Governments, Organizations Must Implement HIV/AIDS Prevention Programs for Displaced Persons, IAC Panel Says
July 15, 2004
Governments and international organizations must make commitments to implement HIV/AIDS prevention programs targeted at migrant workers, refugees and other mobile populations, participants of a session on displaced populations and AIDS said on Thursday at the XV International AIDS Conference in Bangkok, Thailand. These groups face many inequalities that facilitate the spread of HIV, including poverty, exploitation, separation from families and partners and a disruption in familiar social environments that influence behaviors in established communities. Because most migrant workers lack HIV/AIDS awareness; have poor access to treatment, voluntary testing and counseling; and have no job security, many are not treated until they need emergency care, according to Dr. Cynthia Maung, who cares for displaced populations on Thailand's border with Burma. Migrants and other displaced populations "experience continuing oppression that most people hope to leave behind" when they leave their original areas, she said. Christine Amongin Aporu, minister of state for disaster preparedness and refugees in Uganda, urged national leaders to declare their commitment to HIV/AIDS prevention for displaced populations and increase funding for such programs. In addition, she called on nations to fully fund the Global Fund to Fight AIDS, Tuberculosis and Malaria, which has granted money to some programs focusing on displaced persons, and urged the United States to honor its commitment of providing $3.5 billion in 2005 through the President's Emergency Plan for AIDS Relief.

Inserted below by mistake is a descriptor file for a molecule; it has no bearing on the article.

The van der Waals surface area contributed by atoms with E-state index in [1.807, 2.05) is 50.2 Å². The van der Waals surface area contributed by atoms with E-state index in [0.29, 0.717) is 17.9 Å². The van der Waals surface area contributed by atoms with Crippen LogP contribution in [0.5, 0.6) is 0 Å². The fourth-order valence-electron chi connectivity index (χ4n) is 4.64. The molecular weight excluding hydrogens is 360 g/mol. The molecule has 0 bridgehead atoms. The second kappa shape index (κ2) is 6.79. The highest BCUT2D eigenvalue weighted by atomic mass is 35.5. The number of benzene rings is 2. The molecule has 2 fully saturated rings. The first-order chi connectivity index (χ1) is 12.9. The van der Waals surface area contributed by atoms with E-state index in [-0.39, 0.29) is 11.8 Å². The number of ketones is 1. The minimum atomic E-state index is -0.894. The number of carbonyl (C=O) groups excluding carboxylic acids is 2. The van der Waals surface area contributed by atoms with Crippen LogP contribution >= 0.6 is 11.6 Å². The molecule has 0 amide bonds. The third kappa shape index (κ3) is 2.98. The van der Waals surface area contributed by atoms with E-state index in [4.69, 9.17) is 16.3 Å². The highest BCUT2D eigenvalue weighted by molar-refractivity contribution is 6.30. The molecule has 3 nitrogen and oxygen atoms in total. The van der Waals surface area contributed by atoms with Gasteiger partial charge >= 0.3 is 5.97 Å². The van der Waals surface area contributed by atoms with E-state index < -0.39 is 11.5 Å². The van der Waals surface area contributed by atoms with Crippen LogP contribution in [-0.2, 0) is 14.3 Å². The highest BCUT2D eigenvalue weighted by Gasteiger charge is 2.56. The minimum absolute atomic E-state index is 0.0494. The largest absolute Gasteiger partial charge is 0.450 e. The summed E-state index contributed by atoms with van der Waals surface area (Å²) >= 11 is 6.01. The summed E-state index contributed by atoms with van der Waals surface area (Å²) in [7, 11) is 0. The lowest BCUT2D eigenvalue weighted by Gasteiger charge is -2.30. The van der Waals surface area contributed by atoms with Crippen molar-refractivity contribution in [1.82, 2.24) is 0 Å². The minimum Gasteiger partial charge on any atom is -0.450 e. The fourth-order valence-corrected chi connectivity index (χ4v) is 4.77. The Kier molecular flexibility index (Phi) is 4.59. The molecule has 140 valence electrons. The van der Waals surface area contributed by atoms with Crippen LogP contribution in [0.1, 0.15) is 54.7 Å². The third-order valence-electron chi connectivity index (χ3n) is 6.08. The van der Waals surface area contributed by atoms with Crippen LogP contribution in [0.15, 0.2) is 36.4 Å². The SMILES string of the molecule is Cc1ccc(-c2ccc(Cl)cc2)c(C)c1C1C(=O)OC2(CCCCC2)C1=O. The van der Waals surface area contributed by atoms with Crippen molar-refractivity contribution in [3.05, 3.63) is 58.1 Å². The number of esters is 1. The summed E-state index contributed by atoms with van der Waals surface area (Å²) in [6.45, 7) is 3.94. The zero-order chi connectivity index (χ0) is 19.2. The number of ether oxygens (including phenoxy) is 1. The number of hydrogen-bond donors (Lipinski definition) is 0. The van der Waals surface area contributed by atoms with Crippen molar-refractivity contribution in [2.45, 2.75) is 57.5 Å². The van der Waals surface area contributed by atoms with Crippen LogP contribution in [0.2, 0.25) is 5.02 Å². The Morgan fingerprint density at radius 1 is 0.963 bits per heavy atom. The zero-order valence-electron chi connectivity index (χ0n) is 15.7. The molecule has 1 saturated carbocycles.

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This article was provided by Henry J. Kaiser Family Foundation. It is a part of the publication Kaiser Daily HIV/AIDS Report. Visit the Kaiser Family Foundation's website to find out more about their activities, publications and services.